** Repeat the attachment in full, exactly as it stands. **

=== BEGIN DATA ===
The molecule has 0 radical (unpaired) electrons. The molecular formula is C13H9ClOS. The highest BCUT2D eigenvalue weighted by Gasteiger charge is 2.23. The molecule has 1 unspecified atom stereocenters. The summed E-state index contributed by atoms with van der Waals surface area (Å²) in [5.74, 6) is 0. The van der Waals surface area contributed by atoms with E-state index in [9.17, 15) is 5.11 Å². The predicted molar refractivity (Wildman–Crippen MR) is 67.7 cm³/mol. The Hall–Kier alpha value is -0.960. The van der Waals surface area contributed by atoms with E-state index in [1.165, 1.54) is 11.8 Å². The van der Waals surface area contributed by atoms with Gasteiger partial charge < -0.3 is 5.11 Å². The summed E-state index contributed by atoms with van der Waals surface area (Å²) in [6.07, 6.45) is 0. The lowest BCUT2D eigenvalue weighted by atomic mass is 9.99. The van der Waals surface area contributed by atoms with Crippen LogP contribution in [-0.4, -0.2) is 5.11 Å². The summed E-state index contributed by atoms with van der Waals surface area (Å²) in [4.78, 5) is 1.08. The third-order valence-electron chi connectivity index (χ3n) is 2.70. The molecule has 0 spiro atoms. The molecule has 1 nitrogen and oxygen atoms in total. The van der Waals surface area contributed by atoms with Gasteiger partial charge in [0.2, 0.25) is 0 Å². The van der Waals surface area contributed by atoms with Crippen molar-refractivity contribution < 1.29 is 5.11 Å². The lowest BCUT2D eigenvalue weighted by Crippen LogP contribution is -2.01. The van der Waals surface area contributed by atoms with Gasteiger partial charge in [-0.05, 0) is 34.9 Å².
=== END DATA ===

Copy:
The molecule has 0 radical (unpaired) electrons. The molecular formula is C13H9ClOS. The highest BCUT2D eigenvalue weighted by Gasteiger charge is 2.23. The molecule has 1 unspecified atom stereocenters. The summed E-state index contributed by atoms with van der Waals surface area (Å²) in [5.74, 6) is 0. The van der Waals surface area contributed by atoms with E-state index in [9.17, 15) is 5.11 Å². The predicted molar refractivity (Wildman–Crippen MR) is 67.7 cm³/mol. The Hall–Kier alpha value is -0.960. The van der Waals surface area contributed by atoms with E-state index in [1.165, 1.54) is 11.8 Å². The van der Waals surface area contributed by atoms with Gasteiger partial charge < -0.3 is 5.11 Å². The summed E-state index contributed by atoms with van der Waals surface area (Å²) in [6.07, 6.45) is 0. The lowest BCUT2D eigenvalue weighted by atomic mass is 9.99. The van der Waals surface area contributed by atoms with Crippen LogP contribution in [-0.4, -0.2) is 5.11 Å². The summed E-state index contributed by atoms with van der Waals surface area (Å²) in [4.78, 5) is 1.08. The third-order valence-electron chi connectivity index (χ3n) is 2.70. The molecule has 0 spiro atoms. The molecule has 1 nitrogen and oxygen atoms in total. The van der Waals surface area contributed by atoms with Gasteiger partial charge in [0.2, 0.25) is 0 Å². The van der Waals surface area contributed by atoms with Crippen molar-refractivity contribution < 1.29 is 5.11 Å². The lowest BCUT2D eigenvalue weighted by Crippen LogP contribution is -2.01. The van der Waals surface area contributed by atoms with Gasteiger partial charge in [-0.05, 0) is 34.9 Å².